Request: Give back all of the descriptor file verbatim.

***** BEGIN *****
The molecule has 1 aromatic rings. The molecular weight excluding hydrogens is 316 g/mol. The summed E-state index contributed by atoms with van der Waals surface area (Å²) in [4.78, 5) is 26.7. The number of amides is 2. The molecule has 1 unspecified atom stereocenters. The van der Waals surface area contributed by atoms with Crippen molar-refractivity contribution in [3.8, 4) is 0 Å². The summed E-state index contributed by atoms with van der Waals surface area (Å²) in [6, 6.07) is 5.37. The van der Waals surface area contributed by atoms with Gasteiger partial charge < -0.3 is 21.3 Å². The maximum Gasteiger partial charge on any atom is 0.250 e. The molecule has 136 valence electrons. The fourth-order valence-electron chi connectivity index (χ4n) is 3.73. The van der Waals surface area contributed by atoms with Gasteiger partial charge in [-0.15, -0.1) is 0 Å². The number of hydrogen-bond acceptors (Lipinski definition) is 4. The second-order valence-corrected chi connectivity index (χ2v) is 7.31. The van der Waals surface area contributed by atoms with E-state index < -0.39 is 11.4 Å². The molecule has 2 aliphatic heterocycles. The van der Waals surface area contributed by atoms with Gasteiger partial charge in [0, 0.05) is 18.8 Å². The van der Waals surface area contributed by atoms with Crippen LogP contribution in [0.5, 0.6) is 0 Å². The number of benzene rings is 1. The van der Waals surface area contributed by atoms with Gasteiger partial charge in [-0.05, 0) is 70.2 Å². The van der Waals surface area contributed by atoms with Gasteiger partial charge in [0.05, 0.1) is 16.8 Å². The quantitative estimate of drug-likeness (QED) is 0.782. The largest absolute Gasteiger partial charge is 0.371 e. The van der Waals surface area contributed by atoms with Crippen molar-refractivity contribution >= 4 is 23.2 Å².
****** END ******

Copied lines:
The molecule has 1 aromatic rings. The molecular weight excluding hydrogens is 316 g/mol. The summed E-state index contributed by atoms with van der Waals surface area (Å²) in [4.78, 5) is 26.7. The number of amides is 2. The molecule has 1 unspecified atom stereocenters. The van der Waals surface area contributed by atoms with Crippen molar-refractivity contribution in [3.8, 4) is 0 Å². The summed E-state index contributed by atoms with van der Waals surface area (Å²) in [6, 6.07) is 5.37. The van der Waals surface area contributed by atoms with Gasteiger partial charge < -0.3 is 21.3 Å². The maximum Gasteiger partial charge on any atom is 0.250 e. The molecule has 136 valence electrons. The fourth-order valence-electron chi connectivity index (χ4n) is 3.73. The van der Waals surface area contributed by atoms with Gasteiger partial charge in [-0.15, -0.1) is 0 Å². The number of hydrogen-bond acceptors (Lipinski definition) is 4. The second-order valence-corrected chi connectivity index (χ2v) is 7.31. The van der Waals surface area contributed by atoms with E-state index < -0.39 is 11.4 Å². The molecule has 2 aliphatic heterocycles. The van der Waals surface area contributed by atoms with Gasteiger partial charge in [0, 0.05) is 18.8 Å². The van der Waals surface area contributed by atoms with Crippen LogP contribution in [0.5, 0.6) is 0 Å². The number of benzene rings is 1. The van der Waals surface area contributed by atoms with Gasteiger partial charge in [-0.05, 0) is 70.2 Å². The van der Waals surface area contributed by atoms with Gasteiger partial charge in [0.05, 0.1) is 16.8 Å². The quantitative estimate of drug-likeness (QED) is 0.782. The largest absolute Gasteiger partial charge is 0.371 e. The van der Waals surface area contributed by atoms with Crippen molar-refractivity contribution >= 4 is 23.2 Å².